I’m seeing a growing trend, and that is one where little girls are incredibly self-conscious about their bodies. I don’t know if it’s because I’m getting older, people are more open to talking about it, or social media is pushing things off the edge, but it’s becoming a problem.
Occasionally I teach the neighborhood 8-9 year old girls little lessons. It’s a community thing where they come over to my house and we learn about different life things whether it’s making something or having discussions about topics that 8-9 year olds might be interested in. One lesson a while back was “Be-YOU-tiful” and talking about how they are great and beautiful just the way they are. I made them take selfies and then we put them up on my television for the entire group to see. I couldn’t believe that a group of 8-9 year old girls were so embarrassed to see their own selfies! They were red in the face and almost every single one of them commented on how much they hated some feature of themselves.
Least to say, it was devastating. So I had each girl write down 3 things they liked about everyone else there and then 3 things they liked about themselves. When it came to talking about themselves, they struggled to find 3 things they liked. Maybe I’m just too used to my sometimes overly-confident 5 year old who could list all day long what she likes about herself but I was shocked at their struggle to be positive at such a young age.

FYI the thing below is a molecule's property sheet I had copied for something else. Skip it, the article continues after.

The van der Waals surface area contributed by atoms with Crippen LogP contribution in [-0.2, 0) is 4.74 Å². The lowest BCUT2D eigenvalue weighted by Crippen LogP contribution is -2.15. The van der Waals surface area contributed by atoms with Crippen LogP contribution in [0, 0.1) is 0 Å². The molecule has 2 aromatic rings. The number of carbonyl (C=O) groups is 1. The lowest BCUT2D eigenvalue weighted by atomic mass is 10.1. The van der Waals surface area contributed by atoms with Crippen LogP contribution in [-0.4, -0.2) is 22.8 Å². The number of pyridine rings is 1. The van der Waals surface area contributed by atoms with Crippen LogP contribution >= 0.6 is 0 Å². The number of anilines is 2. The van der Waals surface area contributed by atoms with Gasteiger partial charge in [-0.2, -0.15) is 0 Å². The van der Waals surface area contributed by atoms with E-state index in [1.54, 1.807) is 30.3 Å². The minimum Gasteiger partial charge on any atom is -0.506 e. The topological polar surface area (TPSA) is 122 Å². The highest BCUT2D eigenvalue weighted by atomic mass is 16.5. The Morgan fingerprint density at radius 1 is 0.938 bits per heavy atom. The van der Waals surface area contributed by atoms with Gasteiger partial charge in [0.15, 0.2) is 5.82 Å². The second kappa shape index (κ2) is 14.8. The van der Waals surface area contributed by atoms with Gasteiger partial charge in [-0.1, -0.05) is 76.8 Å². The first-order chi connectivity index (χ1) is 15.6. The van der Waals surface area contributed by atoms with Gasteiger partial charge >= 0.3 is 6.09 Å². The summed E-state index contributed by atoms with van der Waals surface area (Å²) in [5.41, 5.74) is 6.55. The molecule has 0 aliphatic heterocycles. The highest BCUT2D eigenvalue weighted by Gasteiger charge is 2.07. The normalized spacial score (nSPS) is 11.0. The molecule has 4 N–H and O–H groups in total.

I remember when I was around 16-17, my body finally started looking a lot less like a 10 year old and finally started losing some of its baby chub. I was finally developing into a young woman who actually had a body. I was probably not eating as healthy as I should have (but that’s what happens when your parents give you lunch money everyday and you prefer the bread sticks and fries to a real meal) and all the hours of tennis I was playing each week were helping as well. During this time, I was feeling really good about myself. I didn’t have the extra weight my body so badly wanted to hold on to and I felt amazing. Yet my mother and, probably with the help from my mother, other neighborhood ladies and relatives started commenting about how I was too skinny and I was losing weight and it wasn’t healthy. In fact, I was furious that anybody felt like it was their business anyway, especially to comment directly to me.